Breaking Down Team Canada’s Early Lines

Team Canada looks like one of the most fearsome squads to compete in the World Cup of Hockey. They have earned the right to be seen as a powerhouse, as their roster is full of Stanley Cup champions and some of the best players the NHL has to offer.

Canada has recently started practicing and while the line combinations are far from set, it’s intriguing to see which players are being matched together. Let’s take a close look at some of the early line combos and what each player brings to the table.

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Line 1: Bergeron-Crosby-Marchand

This line features three Stanley Cup champions. The most recent winner would be Sidney Crosby, as he led his Pittsburgh Penguins to the trophy this past May. Flanking him on either side are Patrice Bergeron and Brad Marchand, a couple of teammates with the Boston Bruins.

Crosby put in fantastic numbers this year, including 36 goals and 85 points in the regular season and 19 points in 24 playoff games en route to winning the championship. He is also the most recent Conn Smythe trophy recipient, which is given to the playoff MVP.

Patrice Bergeron is a defensive-minded scoring forward who nicely complements both Crosby and Marchand. He’s a three-time Frank J. Selke winner and also has Olympic experience playing and winning for Team Canada.

Marchand is an interesting case. Team Canada seems to have been built with speed in mind and Marchand fits the bill. The speedy forward can burn you a number of ways including getting under your skin with a chirp or sniping home a goal. He had a career-high 37 goals and 61 points this past season.

Line 2: Couture-Toews-Stamkos

This might be the line that I’m the most excited about. The head honcho is easily Jonathan Toews, who is a multiple Stanley Cup and Olympic gold medal winning centre. He’s one of the best players in the NHL today and is looked upon as a leader and game breaker whenever he hits the ice.

For Steve Stamkos, the World Cup will be a very special occasion. He was on track to play with Canada at the 2014 Sochi Olympics, but a broken leg squandered his chances. He went into an intense rehab session and very nearly made the comeback in time. Stamkos is an elite player who should finish off the numerous chances that Toews and Logan Couture will provide.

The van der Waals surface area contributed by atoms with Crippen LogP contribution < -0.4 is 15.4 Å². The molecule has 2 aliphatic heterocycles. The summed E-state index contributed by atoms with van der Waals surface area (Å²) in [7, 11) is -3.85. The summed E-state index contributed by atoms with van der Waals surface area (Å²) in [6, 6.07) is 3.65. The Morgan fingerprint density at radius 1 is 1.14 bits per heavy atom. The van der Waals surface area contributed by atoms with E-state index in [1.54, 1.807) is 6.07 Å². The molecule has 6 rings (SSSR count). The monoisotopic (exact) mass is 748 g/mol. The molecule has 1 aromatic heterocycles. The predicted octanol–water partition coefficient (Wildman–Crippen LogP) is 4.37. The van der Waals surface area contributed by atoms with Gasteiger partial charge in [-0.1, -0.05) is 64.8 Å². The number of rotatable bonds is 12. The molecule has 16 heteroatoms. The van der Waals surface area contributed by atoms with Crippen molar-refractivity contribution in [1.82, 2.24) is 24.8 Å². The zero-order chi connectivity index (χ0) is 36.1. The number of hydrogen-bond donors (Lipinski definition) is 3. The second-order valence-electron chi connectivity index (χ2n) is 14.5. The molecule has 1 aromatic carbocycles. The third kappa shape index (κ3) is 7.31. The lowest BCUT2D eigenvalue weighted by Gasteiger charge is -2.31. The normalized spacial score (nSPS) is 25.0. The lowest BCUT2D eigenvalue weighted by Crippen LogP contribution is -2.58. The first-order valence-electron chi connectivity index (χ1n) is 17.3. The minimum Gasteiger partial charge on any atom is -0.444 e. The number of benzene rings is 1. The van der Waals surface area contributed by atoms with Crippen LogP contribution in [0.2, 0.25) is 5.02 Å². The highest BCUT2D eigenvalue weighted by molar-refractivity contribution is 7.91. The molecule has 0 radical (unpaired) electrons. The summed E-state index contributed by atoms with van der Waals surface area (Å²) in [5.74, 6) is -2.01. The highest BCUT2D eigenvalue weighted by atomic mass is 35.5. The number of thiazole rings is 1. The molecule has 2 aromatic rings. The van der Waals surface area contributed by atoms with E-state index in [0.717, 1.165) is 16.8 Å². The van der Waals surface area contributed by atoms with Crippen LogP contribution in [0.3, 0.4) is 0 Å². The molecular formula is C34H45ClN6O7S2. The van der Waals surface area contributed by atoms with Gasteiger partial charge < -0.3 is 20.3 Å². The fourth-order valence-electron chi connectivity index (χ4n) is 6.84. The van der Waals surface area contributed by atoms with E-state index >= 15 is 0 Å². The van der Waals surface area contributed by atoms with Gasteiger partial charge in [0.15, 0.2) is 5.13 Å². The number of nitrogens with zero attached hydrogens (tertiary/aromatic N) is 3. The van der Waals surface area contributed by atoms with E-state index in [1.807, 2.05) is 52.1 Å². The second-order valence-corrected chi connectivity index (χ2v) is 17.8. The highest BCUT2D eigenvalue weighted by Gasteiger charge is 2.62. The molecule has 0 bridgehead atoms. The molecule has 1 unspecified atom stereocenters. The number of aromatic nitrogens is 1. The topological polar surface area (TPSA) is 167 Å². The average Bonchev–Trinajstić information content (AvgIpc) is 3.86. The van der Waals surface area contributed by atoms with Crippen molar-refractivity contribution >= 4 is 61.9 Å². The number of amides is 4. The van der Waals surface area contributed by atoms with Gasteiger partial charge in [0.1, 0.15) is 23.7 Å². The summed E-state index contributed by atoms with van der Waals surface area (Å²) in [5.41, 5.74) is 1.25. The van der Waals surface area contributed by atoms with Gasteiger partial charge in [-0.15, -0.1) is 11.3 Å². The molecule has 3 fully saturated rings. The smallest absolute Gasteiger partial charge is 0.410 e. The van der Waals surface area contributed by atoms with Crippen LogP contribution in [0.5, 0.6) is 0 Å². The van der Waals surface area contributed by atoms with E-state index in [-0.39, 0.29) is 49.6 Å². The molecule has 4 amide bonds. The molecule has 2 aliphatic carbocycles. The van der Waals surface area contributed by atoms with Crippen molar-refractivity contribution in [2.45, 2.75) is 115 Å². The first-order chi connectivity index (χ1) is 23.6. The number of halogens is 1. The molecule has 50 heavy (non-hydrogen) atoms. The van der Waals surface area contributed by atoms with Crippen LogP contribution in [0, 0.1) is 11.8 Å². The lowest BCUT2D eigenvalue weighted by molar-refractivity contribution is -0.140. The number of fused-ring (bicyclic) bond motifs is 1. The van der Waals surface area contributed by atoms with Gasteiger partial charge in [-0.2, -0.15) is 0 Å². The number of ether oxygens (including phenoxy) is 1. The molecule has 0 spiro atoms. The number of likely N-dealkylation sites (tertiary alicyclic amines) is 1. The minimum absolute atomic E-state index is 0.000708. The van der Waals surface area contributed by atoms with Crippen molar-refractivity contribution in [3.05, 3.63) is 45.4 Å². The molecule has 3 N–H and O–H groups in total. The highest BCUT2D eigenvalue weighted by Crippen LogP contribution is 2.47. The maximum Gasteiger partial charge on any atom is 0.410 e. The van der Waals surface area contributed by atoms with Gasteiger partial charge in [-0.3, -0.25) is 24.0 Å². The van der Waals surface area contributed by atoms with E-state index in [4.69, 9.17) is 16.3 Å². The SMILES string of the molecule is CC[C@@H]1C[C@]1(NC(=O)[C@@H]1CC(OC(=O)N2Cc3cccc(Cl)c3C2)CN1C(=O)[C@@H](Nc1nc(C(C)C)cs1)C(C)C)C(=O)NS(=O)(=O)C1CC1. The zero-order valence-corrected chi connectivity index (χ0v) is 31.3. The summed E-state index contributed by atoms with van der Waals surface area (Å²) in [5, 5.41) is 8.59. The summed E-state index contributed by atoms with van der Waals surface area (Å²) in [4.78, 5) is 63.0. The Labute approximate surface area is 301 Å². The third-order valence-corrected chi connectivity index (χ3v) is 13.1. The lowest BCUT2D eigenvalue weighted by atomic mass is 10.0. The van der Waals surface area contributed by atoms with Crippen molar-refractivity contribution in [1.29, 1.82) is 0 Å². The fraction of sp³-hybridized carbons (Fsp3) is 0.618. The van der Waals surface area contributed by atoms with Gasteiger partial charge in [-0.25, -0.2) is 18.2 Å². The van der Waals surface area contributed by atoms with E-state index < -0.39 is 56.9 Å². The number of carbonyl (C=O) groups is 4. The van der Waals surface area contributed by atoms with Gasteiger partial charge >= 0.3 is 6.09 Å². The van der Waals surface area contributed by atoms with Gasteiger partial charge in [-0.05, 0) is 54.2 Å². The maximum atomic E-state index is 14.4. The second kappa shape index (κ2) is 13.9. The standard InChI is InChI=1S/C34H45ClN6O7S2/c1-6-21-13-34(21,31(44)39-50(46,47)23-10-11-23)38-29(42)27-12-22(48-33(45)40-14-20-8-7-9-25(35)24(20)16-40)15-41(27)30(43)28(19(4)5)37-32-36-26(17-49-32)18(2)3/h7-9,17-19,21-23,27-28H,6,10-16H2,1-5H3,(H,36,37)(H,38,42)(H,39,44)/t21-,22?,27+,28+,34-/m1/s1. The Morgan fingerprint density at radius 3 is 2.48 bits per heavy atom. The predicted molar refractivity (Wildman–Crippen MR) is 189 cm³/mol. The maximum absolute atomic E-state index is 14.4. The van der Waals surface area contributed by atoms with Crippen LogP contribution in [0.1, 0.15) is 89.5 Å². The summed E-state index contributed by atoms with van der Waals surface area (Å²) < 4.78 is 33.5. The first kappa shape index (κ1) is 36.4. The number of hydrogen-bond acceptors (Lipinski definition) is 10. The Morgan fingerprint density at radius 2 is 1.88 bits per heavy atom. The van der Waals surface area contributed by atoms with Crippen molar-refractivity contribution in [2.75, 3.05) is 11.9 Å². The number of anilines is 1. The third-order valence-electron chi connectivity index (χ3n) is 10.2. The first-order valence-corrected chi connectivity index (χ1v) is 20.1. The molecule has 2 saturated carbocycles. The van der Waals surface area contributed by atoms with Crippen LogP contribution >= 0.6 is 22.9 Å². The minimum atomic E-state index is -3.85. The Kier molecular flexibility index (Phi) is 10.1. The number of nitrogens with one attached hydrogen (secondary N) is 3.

Speaking of Couture, the former Ottawa 67 got a taste of what it’s like to play for the Stanley Cup this past spring. His San Jose Sharks were defeated by the Pittsburgh Penguins, but Couture had a very impressive showing putting up an even 30 points in 24 playoff games.

Line 3: Tavares-Getzlaf-Perry

In a tournament as short as the World Cup, chemistry among linemates will be crucial. Team Canada has addressed this early on by playing Bergeron and Marchand on the same line. They also made a move and stuck Anaheim teammates Ryan Getzlaf and Corey Perry together.

Both play on the same line with the Ducks, which can only be seen as a positive going into the World Cup. Perry was actually a late addition to the squad, as an injury to LA Kings forward Jeff Carter opened up a spot. Perry is a bit like the aforementioned Marchand. He can be a huge pest on the ice, but he has the skill to compensate. Getzlaf is as steady as they come. He’s a prototypical power forward who can play responsibly in all three zones.

The final member of this line is former Canadian junior star, John Tavares. Tavares, the current captain of the New York Islanders, is one of the brightest young players in the league today. He put up 33 goals and 70 points this past year and is a driven and extremely talented addition to the squad.

Line 4: Duchene-Giroux-Thornton

The fourth line (if we can even call it that), features some incredible speed and skill. Matt Duchene is arguably one of the fastest players in the NHL today. Duchene has an Olympic gold medal on his resume and is no slouch in the regular season either, scoring a career-high 30 goals this year.

What if I asked you which player has the most points since the start of the 2011-12 season? If you guessed  Philadelphia Flyers forward, Claude Giroux, you’d be correct. The slick forward had 22 goals and 67 points this past season.

The final man on the wing is none other than Joe Thornton, who was a member of the Canadian team that won gold when the World Cup was last played all the way back in 2004. Thornton is one of the best playmakers in the NHL today and nearly willed the Sharks to their first ever Stanley Cup this past spring.

You may be wondering where Tyler Seguin fits into these combinations. Hockey Canada announced he was sick and will miss the practices and work due to illness. Seguin has been a monster the last few years and should easily slot into any line he’s placed on.

Team Canada’s forward group is as deep as they come in this tournament. Developing quick chemistry is key and it will be interesting to see how all these players respond when the pressure is on.

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